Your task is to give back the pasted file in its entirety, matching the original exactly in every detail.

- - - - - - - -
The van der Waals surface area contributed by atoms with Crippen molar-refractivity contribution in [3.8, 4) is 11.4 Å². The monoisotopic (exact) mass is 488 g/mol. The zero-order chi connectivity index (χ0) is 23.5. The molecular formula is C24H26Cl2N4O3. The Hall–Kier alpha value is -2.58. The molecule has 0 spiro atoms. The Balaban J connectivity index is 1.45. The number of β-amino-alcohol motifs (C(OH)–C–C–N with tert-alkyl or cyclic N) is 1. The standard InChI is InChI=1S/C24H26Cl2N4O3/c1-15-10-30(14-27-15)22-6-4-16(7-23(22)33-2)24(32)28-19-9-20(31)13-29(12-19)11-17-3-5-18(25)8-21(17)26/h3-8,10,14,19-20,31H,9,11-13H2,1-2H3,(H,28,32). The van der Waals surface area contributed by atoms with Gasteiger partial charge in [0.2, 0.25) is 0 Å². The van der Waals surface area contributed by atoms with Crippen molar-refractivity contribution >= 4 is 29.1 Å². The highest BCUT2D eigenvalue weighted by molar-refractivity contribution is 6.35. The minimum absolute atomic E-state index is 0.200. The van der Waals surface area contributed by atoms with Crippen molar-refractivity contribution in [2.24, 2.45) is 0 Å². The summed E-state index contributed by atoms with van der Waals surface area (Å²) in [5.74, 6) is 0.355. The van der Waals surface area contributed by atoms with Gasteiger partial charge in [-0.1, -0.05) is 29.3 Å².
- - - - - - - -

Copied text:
The van der Waals surface area contributed by atoms with Crippen molar-refractivity contribution in [3.8, 4) is 11.4 Å². The monoisotopic (exact) mass is 488 g/mol. The zero-order chi connectivity index (χ0) is 23.5. The molecular formula is C24H26Cl2N4O3. The Hall–Kier alpha value is -2.58. The molecule has 0 spiro atoms. The Balaban J connectivity index is 1.45. The number of β-amino-alcohol motifs (C(OH)–C–C–N with tert-alkyl or cyclic N) is 1. The standard InChI is InChI=1S/C24H26Cl2N4O3/c1-15-10-30(14-27-15)22-6-4-16(7-23(22)33-2)24(32)28-19-9-20(31)13-29(12-19)11-17-3-5-18(25)8-21(17)26/h3-8,10,14,19-20,31H,9,11-13H2,1-2H3,(H,28,32). The van der Waals surface area contributed by atoms with Gasteiger partial charge in [0.2, 0.25) is 0 Å². The van der Waals surface area contributed by atoms with Crippen molar-refractivity contribution >= 4 is 29.1 Å². The highest BCUT2D eigenvalue weighted by molar-refractivity contribution is 6.35. The minimum absolute atomic E-state index is 0.200. The van der Waals surface area contributed by atoms with Crippen molar-refractivity contribution in [2.24, 2.45) is 0 Å². The summed E-state index contributed by atoms with van der Waals surface area (Å²) in [5.74, 6) is 0.355. The van der Waals surface area contributed by atoms with Gasteiger partial charge in [-0.1, -0.05) is 29.3 Å².